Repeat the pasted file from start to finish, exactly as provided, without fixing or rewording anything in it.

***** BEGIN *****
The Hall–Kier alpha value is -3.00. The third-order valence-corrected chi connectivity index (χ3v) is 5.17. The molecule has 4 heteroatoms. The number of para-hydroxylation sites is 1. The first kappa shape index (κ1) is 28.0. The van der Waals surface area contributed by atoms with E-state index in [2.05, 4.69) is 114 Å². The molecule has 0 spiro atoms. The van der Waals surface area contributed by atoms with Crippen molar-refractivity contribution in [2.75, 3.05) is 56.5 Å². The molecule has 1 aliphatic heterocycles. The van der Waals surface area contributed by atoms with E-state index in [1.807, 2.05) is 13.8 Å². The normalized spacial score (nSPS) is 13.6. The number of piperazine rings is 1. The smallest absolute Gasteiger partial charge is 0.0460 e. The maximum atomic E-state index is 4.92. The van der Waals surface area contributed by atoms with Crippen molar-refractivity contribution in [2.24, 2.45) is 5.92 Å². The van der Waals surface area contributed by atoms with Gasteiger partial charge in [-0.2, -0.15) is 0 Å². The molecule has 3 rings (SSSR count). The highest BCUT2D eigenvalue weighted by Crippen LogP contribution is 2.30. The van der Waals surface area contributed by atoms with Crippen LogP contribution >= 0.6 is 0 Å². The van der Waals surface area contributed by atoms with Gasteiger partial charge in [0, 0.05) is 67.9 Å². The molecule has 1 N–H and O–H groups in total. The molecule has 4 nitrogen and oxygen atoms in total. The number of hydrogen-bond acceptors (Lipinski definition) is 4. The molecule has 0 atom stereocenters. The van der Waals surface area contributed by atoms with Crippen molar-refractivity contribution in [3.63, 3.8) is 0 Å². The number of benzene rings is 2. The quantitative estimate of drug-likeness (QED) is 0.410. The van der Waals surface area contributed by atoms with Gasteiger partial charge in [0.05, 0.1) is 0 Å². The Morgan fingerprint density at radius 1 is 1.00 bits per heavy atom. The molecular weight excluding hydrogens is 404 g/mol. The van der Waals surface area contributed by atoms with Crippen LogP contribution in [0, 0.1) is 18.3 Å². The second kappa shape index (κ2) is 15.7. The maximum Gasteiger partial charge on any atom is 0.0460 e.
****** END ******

The Hall–Kier alpha value is -3.00. The third-order valence-corrected chi connectivity index (χ3v) is 5.17. The molecule has 4 heteroatoms. The number of para-hydroxylation sites is 1. The first kappa shape index (κ1) is 28.0. The van der Waals surface area contributed by atoms with E-state index in [2.05, 4.69) is 114 Å². The molecule has 0 spiro atoms. The van der Waals surface area contributed by atoms with Crippen molar-refractivity contribution in [2.75, 3.05) is 56.5 Å². The molecule has 1 aliphatic heterocycles. The van der Waals surface area contributed by atoms with E-state index in [1.807, 2.05) is 13.8 Å². The normalized spacial score (nSPS) is 13.6. The number of piperazine rings is 1. The smallest absolute Gasteiger partial charge is 0.0460 e. The maximum atomic E-state index is 4.92. The van der Waals surface area contributed by atoms with Crippen molar-refractivity contribution in [2.24, 2.45) is 5.92 Å². The van der Waals surface area contributed by atoms with Gasteiger partial charge in [-0.2, -0.15) is 0 Å². The molecule has 3 rings (SSSR count). The highest BCUT2D eigenvalue weighted by Crippen LogP contribution is 2.30. The van der Waals surface area contributed by atoms with Crippen LogP contribution >= 0.6 is 0 Å². The van der Waals surface area contributed by atoms with Gasteiger partial charge in [0, 0.05) is 67.9 Å². The molecule has 1 N–H and O–H groups in total. The molecule has 4 nitrogen and oxygen atoms in total. The number of hydrogen-bond acceptors (Lipinski definition) is 4. The molecule has 0 atom stereocenters. The van der Waals surface area contributed by atoms with Crippen molar-refractivity contribution in [3.63, 3.8) is 0 Å². The number of benzene rings is 2. The quantitative estimate of drug-likeness (QED) is 0.410. The van der Waals surface area contributed by atoms with Gasteiger partial charge in [0.05, 0.1) is 0 Å². The Morgan fingerprint density at radius 1 is 1.00 bits per heavy atom. The molecular weight excluding hydrogens is 404 g/mol. The van der Waals surface area contributed by atoms with Crippen LogP contribution in [0, 0.1) is 18.3 Å². The second kappa shape index (κ2) is 15.7. The maximum Gasteiger partial charge on any atom is 0.0460 e.